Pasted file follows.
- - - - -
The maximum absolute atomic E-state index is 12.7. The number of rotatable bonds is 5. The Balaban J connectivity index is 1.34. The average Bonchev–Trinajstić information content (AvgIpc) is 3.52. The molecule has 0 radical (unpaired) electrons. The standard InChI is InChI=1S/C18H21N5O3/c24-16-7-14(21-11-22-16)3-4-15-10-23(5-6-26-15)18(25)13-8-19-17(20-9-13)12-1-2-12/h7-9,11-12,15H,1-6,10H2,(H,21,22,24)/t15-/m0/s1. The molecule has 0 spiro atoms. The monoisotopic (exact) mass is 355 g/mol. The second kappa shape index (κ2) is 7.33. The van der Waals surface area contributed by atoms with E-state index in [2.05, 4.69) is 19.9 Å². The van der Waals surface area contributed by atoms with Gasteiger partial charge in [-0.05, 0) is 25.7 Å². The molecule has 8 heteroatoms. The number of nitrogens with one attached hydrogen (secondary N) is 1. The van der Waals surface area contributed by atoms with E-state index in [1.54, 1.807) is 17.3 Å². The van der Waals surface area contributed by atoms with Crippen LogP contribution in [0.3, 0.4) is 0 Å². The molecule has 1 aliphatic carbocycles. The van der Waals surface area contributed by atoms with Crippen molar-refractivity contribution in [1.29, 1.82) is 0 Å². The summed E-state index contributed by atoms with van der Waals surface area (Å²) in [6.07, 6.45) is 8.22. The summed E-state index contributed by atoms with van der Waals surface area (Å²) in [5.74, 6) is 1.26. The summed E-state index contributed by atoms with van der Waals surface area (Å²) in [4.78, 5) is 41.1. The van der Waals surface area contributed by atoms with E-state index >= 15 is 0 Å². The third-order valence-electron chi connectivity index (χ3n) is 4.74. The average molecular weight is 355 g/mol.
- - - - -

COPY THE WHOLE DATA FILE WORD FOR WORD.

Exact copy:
The maximum absolute atomic E-state index is 12.7. The number of rotatable bonds is 5. The Balaban J connectivity index is 1.34. The average Bonchev–Trinajstić information content (AvgIpc) is 3.52. The molecule has 0 radical (unpaired) electrons. The standard InChI is InChI=1S/C18H21N5O3/c24-16-7-14(21-11-22-16)3-4-15-10-23(5-6-26-15)18(25)13-8-19-17(20-9-13)12-1-2-12/h7-9,11-12,15H,1-6,10H2,(H,21,22,24)/t15-/m0/s1. The molecule has 0 spiro atoms. The monoisotopic (exact) mass is 355 g/mol. The second kappa shape index (κ2) is 7.33. The van der Waals surface area contributed by atoms with E-state index in [2.05, 4.69) is 19.9 Å². The van der Waals surface area contributed by atoms with Gasteiger partial charge in [-0.05, 0) is 25.7 Å². The molecule has 8 heteroatoms. The number of nitrogens with one attached hydrogen (secondary N) is 1. The van der Waals surface area contributed by atoms with E-state index in [1.54, 1.807) is 17.3 Å². The van der Waals surface area contributed by atoms with Crippen LogP contribution in [0.3, 0.4) is 0 Å². The molecule has 1 aliphatic carbocycles. The van der Waals surface area contributed by atoms with Crippen molar-refractivity contribution in [1.29, 1.82) is 0 Å². The summed E-state index contributed by atoms with van der Waals surface area (Å²) in [6.07, 6.45) is 8.22. The summed E-state index contributed by atoms with van der Waals surface area (Å²) in [5.74, 6) is 1.26. The summed E-state index contributed by atoms with van der Waals surface area (Å²) in [4.78, 5) is 41.1. The van der Waals surface area contributed by atoms with E-state index >= 15 is 0 Å². The third-order valence-electron chi connectivity index (χ3n) is 4.74. The average molecular weight is 355 g/mol.